Sélecteur de langues
26 June 2013
EU Politicians, be more ambitious!
The crisis has revealed the limits and contradictions of Economic and Monetary Union (EMU) and the policy of austerity: deprived of any tools of economic governance, the euro has proved too fragile. Faced with this reality, politicians have no choice but to go down the path of much-needed reform. If they are unable to summon up the courage and political will which they lacked in 2000, the very future of the euro and the European social model will be in danger.
By promoting austerity, Europe has merely undermined itself, deepening the recession even further. The crisis has exposed the contradictions inherent in the structure of EMU, which has lacked the governance and the transfer of competences from the Member States which are so necessary. Faced with the urgency of this situation and given that the current Treaties allow the requisite measures to be taken, the European Economic and Social Committee (EESC) advocates a course of action that can no longer be ignored: the completion of the EMU.
In addition, the unacceptable deterioration in the living conditions of millions of European men and women means that there is an even greater need to rethink the EU's social dimension. This is why the EESC – whose opinion was sought by President Van Rompuy as early as January 2013 – believes that Europe must equip the EMU with a social pillar, a European social action programme based on three core elements:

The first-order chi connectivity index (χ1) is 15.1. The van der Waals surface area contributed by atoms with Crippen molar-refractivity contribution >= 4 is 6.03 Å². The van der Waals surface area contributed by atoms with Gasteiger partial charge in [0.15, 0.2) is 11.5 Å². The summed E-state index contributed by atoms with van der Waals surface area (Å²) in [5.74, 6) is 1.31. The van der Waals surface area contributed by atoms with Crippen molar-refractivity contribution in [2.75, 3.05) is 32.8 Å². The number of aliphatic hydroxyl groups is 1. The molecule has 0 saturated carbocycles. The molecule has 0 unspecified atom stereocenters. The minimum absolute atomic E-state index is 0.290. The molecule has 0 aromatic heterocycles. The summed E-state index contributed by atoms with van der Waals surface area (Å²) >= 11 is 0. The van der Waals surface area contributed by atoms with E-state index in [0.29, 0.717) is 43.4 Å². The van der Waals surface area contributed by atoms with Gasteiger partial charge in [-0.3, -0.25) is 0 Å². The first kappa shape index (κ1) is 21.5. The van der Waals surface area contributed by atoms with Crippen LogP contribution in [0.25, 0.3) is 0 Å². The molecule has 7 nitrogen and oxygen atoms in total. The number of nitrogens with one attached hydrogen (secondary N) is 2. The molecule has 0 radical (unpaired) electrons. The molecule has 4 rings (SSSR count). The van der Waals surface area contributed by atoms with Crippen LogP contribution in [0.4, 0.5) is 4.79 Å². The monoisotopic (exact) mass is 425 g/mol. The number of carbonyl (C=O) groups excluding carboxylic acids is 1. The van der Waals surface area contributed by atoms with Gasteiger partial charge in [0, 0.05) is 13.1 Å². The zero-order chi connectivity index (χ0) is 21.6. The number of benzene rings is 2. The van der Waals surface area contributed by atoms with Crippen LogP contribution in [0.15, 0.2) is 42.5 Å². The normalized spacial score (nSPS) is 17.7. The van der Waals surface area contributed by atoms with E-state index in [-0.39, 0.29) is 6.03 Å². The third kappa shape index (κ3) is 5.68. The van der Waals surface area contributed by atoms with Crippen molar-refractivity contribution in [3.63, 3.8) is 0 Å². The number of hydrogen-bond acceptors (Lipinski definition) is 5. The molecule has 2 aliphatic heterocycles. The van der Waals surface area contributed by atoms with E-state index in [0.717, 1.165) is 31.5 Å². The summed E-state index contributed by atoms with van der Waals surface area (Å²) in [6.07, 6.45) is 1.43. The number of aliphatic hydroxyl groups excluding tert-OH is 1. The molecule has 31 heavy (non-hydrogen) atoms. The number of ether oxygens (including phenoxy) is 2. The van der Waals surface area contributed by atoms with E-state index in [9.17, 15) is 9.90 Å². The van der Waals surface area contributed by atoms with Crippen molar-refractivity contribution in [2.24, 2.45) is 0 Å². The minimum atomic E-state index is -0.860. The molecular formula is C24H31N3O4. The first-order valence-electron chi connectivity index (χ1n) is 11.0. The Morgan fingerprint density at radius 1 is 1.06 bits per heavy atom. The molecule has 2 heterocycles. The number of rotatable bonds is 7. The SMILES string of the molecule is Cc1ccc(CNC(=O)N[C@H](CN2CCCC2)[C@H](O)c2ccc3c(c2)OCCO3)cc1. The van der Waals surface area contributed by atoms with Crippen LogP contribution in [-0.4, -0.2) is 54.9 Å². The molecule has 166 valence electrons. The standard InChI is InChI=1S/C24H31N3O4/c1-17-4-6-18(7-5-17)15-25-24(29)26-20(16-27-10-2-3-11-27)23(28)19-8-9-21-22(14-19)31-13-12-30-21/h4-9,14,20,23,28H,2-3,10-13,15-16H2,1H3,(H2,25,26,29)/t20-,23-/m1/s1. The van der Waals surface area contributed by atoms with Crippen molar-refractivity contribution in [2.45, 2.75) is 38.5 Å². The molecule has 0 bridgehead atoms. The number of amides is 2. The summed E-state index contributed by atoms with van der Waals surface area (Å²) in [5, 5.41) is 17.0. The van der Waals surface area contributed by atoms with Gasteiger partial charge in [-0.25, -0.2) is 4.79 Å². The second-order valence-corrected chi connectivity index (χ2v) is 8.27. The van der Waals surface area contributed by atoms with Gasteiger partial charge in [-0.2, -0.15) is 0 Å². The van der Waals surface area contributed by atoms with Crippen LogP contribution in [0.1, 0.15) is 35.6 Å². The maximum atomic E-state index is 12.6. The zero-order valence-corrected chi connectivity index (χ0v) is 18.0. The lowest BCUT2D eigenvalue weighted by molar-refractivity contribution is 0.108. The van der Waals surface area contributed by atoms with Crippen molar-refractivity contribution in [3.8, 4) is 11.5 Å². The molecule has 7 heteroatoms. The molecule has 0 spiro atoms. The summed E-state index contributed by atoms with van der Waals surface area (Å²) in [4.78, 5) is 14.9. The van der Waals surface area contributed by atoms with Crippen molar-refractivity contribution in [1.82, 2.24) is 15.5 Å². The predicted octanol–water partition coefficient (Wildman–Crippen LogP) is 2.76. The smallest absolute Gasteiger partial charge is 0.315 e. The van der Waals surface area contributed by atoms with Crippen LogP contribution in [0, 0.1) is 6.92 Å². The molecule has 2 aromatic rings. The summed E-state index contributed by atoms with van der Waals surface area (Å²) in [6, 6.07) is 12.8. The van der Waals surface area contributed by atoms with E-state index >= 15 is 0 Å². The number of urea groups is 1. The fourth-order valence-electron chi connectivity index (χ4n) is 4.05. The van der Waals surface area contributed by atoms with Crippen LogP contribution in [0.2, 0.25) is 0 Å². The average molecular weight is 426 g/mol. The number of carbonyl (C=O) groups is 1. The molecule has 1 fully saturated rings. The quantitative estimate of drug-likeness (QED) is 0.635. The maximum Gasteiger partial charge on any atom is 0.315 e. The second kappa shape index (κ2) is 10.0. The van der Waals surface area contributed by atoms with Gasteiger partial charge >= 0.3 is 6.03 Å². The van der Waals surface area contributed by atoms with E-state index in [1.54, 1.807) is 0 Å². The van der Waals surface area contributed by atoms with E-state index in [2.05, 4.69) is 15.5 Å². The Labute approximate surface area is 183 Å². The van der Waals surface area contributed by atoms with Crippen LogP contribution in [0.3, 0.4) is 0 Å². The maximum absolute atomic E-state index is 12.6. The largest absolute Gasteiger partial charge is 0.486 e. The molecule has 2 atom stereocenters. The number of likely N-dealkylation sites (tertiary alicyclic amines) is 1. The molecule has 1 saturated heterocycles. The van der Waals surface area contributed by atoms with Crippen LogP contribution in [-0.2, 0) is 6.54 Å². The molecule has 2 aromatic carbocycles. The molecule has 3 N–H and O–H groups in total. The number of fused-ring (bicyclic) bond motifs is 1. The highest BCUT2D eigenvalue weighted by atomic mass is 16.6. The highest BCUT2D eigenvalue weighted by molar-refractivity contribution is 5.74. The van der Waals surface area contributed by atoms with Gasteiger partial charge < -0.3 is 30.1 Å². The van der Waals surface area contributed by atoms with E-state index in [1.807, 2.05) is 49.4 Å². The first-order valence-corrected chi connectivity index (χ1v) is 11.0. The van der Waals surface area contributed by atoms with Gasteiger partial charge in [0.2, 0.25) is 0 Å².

In the long term, the EU will be unable to avoid making fundamental changes to the Treaties: implementing a genuine form of European economic governance; moving towards political and social union, with the involvement of the social partners; strengthening the role of the EU at international level.
The people of Europe expect the launch of a genuinely ambitious strategy to exit the crisis. The EESC feels that the worrying scale of youth unemployment requires a more credible EU budget than the inadequate EUR 6 billion as compared to the 60 billion granted to the banks. Equally, it stresses that numerous avenues have yet to be explored within civil society itself, initiatives such as Social Eurobonds or the European network for educating unemployed workers or the Cross-border training vouchers.
For more information, please contact:
EESC Press Unit
Tel.: +32 2 546 8722
The European Economic and Social Committee represents the various economic and social components of organised civil society. It is an institutional consultative body established by the 1957 Treaty of Rome. Its consultative role enables its members, and hence the organisations they represent, to participate in the EU decision-making process. The Committee has 344 members from across Europe, who are appointed by the Council of the European Union.